Why Is the Smithsonian Still Standing Behind Bill Cosby?

Editor’s Note: This article previously appeared in a different format as part of The Atlantic’s Notes section, retired in 2021.

Bill Cosby will be arraigned today over a 2004 charge for allegedly drugging and sexually assaulting a woman at his home near Philadelphia. This is the first criminal charge that the comedian and TV star will face, after similar accusations from nearly three dozen women.

That’s twice as many as a year ago, when Cosby’s career began to fall apart. Since then, networks stopped airing reruns of The Cosby Show, his agency dropped him, and venues around the country canceled his comedy tour appearances.

All along, though, one major cultural organization has stood by Cosby’s side: the Smithsonian Institution. Cosby’s art collection remains on display at the National Museum of African Art in an exhibition, “Conversations,” that the comedian and his wife Camille helped fund. This is a problem, as I wrote in November 2014:

In a two-sentence statement, the Smithsonian made clear that it is standing behind Cosby, without saying as much. “Conversations” will remain on view through the start of 2016. That’s the end of the conversation from the museum’s perspective. But it should be the start of one. The National Museum of African Art had no business hanging Cosby’s art collection in the first place. But now, with serious questions about Cosby’s past finally coming to light, the Smithsonian must reconsider its own role in framing the one conversation that matters most right now.

Today’s arraignment comes around a month before the show closes. It’s become a lightning rod for the Smithsonian over the last year, but despite pressure from art critics and others, the institution has never addressed what it means to carry water for a collector who’s been accused of crimes of such magnitude.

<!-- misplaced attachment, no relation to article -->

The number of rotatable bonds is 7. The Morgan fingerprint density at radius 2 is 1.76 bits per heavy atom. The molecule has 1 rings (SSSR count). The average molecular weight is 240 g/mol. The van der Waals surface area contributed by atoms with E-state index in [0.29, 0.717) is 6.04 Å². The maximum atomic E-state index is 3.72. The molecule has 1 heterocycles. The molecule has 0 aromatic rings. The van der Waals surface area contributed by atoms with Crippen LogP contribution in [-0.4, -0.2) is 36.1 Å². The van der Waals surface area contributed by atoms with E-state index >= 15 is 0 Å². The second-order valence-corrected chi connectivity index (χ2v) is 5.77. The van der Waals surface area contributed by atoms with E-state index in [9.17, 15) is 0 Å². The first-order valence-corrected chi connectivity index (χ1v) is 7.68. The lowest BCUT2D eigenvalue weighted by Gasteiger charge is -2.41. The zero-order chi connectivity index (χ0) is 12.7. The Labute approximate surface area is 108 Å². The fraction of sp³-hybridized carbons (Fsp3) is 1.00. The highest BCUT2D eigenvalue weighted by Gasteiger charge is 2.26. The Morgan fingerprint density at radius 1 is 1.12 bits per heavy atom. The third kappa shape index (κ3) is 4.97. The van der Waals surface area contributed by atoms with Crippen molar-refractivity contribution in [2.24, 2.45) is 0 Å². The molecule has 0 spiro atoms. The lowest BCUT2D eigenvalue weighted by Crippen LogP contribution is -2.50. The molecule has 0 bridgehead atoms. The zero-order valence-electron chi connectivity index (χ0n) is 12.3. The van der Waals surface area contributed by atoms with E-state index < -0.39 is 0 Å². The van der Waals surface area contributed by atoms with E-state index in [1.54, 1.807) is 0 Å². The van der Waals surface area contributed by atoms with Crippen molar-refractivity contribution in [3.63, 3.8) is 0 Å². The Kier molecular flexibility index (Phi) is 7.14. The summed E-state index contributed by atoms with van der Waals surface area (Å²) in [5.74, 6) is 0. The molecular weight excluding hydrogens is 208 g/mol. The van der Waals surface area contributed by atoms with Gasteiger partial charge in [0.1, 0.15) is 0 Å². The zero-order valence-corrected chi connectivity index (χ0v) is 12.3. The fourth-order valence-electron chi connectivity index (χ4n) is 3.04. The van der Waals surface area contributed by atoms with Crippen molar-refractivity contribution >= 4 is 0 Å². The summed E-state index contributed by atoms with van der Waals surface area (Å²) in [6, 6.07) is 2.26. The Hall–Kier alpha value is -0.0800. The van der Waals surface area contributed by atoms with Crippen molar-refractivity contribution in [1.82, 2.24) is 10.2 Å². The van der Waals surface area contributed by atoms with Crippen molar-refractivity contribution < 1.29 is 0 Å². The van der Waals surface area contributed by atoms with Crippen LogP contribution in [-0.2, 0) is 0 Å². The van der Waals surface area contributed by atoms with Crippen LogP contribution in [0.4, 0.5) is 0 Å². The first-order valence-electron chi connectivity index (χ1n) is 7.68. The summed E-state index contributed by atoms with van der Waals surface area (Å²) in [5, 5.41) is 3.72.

The National Museum of African Art posted a sign clarifying its support for the Cosbys in July of this year, and the newly installed Secretary of the Smithsonian, David Skorton, lent his support to the exhibit upon his arrival. But no one has explained why a show of Cosby’s collection (alongside museum pieces), presented in a way that emphasizes the Cosby’s love of family, should have been mounted in the first place. (“Memory, Family, and the Domestic Sphere,” one of the umbrella categories in the show, seems cruelly ironic, given the near-universal prevalence of Quaaludes in the accounts of Cosby’s accusers.)

Cosby’s last friend standing may be Johnnetta Cole, the director of the National Museum of African Art. Cole was the Spelman College president who landed the $20 million gift from the Cosbys in 1988: at the time, the largest gift ever given to a black university. Spelman has since cut ties with Cosby, terminating a professorship endowed in his name—a more serious gesture than those of the many universities that have canceled Cosby’s honorary degrees. Writing for The Root in August, Cole defended the decision to keep the show up on the grounds that it’s the art, not the context, that matters.

But context counts, too, and in an exhibition paid for by the Cosbys (to the tune of $716,000), in which Cosby’s name appears on the walls dozens of times, there’s nowhere to hide. The Smithsonian should acknowledge its role in buttressing Cosby. And it shouldn’t wait until until January 24 to take down the show.